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Along for the Ride
Lone cow . . .
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Away from the herd and low on supplies ... I'm afraid I might have to bivouac!

paisley rekdal

Here, for the first time (and in no specific order,) we present Professor Paisley's Crash Course in outdoor literature:

1. Mutiny on the Bounty by Charles Nordhoff. Read it in high school and was forever haunted by Bligh's navigational genius. He saved himself and half a dozen other men cast adrift in a damn rowboat on the open sea by simply navigating by the stars. Can I even read a basic street map? No.

2. Little House on the Prairie by Laura Ingalls Wilder. She got oranges for Christmas and was grateful. Grateful! That's how freaking tough her life was out there.

3. Addicted to Danger by Jim Wickwire. First-person account of scaling the world's tallest peaks and watching everyone the writer loves die. The book's prose sucks rocks, and the writer makes almost no attempt to explain his obsession with climbing, but I have to admit his story (and his monomania) was fascinating.

4. Sand County Almanac by Aldo Leopold. Anyone who looks at squirrels and Canadian geese with the reverence Leopold does deserves a read. Again, nature doesn't have to be vicious or terrifying or even that obscure to be a necessary force in our lives.

5. Refuge: An Unnatural History of Family and Place by Terry Tempest Williams. She does a great job of using the western landscape to examine the horrors of breast cancer. Send this one on to Bush.

6. Walden by Henry David Thoreu. Of course. Hated him in high school because, well, I was in high school. Now I'm not.

7. White Fang, "To Build a Fire," Call of the Wild by Jack London. Most of my suburban fear of nature is derived from Jack London stories. But he also shaped my attraction to nature as well, through his portraits of animals. Even now that's what inspires my longing for nature: animals, danger, stupid survival tricks and snow. Add convicts to the list and what you really have is Alaska, not Wyoming. Possibly I am in the wrong state.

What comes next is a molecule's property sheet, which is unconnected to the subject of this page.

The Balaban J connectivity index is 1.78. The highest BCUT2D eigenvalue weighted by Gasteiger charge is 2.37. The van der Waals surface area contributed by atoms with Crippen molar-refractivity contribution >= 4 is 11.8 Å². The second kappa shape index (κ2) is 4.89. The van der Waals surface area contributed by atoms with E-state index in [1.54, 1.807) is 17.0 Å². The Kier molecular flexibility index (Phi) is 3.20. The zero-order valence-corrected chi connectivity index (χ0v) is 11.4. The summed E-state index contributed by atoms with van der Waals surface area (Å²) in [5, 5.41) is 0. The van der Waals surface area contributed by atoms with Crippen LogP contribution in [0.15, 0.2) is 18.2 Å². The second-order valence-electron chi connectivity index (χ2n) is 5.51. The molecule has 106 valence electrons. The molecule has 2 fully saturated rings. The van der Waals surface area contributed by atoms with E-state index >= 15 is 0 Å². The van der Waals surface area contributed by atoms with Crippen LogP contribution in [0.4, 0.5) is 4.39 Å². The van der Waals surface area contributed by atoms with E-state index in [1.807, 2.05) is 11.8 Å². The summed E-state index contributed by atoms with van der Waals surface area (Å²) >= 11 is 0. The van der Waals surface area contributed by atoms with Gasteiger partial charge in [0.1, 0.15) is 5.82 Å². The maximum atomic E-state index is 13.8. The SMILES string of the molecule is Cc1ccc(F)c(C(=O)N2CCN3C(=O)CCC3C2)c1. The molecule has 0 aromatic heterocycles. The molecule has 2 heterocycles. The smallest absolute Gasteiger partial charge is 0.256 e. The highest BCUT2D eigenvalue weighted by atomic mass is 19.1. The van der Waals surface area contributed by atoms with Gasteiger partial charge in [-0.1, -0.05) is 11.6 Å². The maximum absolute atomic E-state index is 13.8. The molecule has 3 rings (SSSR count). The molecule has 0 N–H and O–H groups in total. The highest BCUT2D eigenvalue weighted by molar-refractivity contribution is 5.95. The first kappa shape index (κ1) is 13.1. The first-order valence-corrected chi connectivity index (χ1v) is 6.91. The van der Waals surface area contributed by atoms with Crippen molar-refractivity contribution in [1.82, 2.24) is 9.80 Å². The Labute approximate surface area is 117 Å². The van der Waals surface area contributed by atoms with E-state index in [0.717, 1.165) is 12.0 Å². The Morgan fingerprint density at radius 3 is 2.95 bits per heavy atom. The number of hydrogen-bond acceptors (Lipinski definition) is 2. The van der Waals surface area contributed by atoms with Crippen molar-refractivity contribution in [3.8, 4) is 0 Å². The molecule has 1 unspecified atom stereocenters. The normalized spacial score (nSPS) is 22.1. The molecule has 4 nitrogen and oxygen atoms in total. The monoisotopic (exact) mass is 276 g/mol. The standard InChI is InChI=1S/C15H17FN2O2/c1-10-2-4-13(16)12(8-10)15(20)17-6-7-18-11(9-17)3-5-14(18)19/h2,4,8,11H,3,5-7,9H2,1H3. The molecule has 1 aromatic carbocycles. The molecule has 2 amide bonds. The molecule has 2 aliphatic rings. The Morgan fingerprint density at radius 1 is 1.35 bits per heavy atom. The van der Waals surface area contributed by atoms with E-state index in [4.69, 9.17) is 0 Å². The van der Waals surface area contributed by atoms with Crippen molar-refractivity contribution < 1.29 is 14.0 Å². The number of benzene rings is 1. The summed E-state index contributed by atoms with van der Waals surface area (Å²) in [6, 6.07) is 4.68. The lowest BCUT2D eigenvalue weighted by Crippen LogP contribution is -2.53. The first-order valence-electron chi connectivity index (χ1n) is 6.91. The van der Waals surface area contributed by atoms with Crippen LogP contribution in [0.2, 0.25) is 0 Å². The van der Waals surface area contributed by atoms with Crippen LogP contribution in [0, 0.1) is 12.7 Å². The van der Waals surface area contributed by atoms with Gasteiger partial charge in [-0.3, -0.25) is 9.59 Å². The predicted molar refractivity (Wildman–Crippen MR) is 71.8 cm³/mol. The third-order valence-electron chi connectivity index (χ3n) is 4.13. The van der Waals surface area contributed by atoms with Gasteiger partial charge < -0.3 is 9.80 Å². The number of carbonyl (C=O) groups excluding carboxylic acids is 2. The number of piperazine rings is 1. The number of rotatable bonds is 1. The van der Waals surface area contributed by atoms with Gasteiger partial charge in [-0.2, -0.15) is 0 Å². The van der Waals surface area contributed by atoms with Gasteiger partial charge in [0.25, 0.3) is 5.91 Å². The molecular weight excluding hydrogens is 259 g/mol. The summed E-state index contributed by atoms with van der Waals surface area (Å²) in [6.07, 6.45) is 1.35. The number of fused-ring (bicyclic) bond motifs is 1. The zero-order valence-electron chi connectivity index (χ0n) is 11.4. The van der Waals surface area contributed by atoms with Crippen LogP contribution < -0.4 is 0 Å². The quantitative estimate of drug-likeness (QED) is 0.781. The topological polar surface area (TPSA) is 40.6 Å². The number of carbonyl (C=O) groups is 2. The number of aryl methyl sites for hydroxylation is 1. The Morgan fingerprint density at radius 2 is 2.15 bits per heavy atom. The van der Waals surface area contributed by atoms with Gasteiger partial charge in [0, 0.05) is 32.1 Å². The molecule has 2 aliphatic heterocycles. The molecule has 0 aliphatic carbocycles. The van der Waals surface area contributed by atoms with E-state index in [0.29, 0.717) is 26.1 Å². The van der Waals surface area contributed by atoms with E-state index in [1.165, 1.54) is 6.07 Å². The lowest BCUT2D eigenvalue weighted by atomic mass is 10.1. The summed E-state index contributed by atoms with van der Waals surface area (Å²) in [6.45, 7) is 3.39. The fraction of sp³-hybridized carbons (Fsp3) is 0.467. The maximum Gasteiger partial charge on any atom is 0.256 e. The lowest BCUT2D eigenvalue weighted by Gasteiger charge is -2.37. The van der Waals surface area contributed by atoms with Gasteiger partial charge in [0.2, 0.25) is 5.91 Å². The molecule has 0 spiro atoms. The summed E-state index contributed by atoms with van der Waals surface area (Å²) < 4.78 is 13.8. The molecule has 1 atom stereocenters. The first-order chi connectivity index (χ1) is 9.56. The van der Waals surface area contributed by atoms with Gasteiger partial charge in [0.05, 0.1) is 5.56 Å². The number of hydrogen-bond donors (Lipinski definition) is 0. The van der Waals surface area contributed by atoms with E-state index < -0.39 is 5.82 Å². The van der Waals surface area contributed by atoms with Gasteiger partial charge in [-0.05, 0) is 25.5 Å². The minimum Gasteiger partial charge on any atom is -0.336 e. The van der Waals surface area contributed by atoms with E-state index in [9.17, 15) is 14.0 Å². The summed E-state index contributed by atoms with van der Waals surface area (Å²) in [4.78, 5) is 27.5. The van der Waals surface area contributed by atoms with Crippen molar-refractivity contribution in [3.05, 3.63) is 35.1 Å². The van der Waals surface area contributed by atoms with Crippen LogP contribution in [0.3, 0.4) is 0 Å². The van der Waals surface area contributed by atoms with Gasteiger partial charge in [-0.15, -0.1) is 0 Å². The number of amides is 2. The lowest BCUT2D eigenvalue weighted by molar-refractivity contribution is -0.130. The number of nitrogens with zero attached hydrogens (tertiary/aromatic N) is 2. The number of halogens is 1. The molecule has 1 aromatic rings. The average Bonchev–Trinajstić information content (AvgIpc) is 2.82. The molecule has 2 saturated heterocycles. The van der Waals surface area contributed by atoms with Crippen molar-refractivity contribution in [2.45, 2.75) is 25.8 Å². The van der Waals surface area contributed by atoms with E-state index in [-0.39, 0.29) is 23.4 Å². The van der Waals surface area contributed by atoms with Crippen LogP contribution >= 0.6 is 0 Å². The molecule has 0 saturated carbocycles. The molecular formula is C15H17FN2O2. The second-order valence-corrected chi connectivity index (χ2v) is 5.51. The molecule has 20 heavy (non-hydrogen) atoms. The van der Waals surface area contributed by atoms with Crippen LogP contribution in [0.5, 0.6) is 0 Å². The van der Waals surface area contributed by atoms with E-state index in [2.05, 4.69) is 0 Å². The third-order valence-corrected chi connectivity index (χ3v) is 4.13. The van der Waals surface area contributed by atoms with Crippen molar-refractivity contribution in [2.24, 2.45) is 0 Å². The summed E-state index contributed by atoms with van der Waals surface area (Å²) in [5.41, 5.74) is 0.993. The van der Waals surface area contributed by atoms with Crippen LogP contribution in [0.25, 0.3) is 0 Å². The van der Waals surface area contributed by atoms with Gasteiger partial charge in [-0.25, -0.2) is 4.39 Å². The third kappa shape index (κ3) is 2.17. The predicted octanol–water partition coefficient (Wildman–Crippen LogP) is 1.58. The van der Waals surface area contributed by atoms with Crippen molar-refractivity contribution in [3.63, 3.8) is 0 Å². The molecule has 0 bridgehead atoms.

8. Never Cry Wolf by Farley Mowat. Again, how I didn't end up in Alaska is beyond me.

9. Staying Found by June Fleming . A whole guide devoted to stupid survival tricks.

10. Anything about Annie Oakley. Read two or three biographies on her. Her story isn't so much about nature or survival but about being a woman in the "wild" west. Is this why I moved to Wyoming?

11. And Richard Burton. The consummate adventurer. I read two biographies, one which was terrible and one which was good, and sadly I can't remember which was which because they were both written by Englishmen and they both had Richard Burton: A Life in the title. One book tried to argue that Burton was a repressed homosexual married to a scheming, overbearing, and generally unattractive harridan who burned his papers after he died and never appreciated his genius for language and exploration. The second book treated him like a man. A really really smart man, but basically a man.

And last, but not least,

12. Into the Wild by Jon Krakauer. The one question that fascinated me most was the question of gender. Why do men become the risktakers in the environmental movement? Why is risk-taking even a part of the environmental culture? How are we making the wild a masculine place, through our literature, our films, our basic collective imagery? To be fair, that's not the book Krakauer set out to write. But it became the most intriguing one for me.

Bonus material:
Outside Magazine. Do I hate these people or do I love them? Their version of hanging out in nature is extreme, to say the least, and oftentimes ridiculous: both in terms of expense and sheer testicular angst. But still I'm addicted to the magazine, in much the same way I was addicted to sitting outside in the smoking section at my high school, watching the ever-stoned Motley Crue look-alikes pop wheelies so violent, so beautiful and precarious, half of them ended up scraping their scalps on the concrete. I thought this was hilarious at the time. I guess I still do.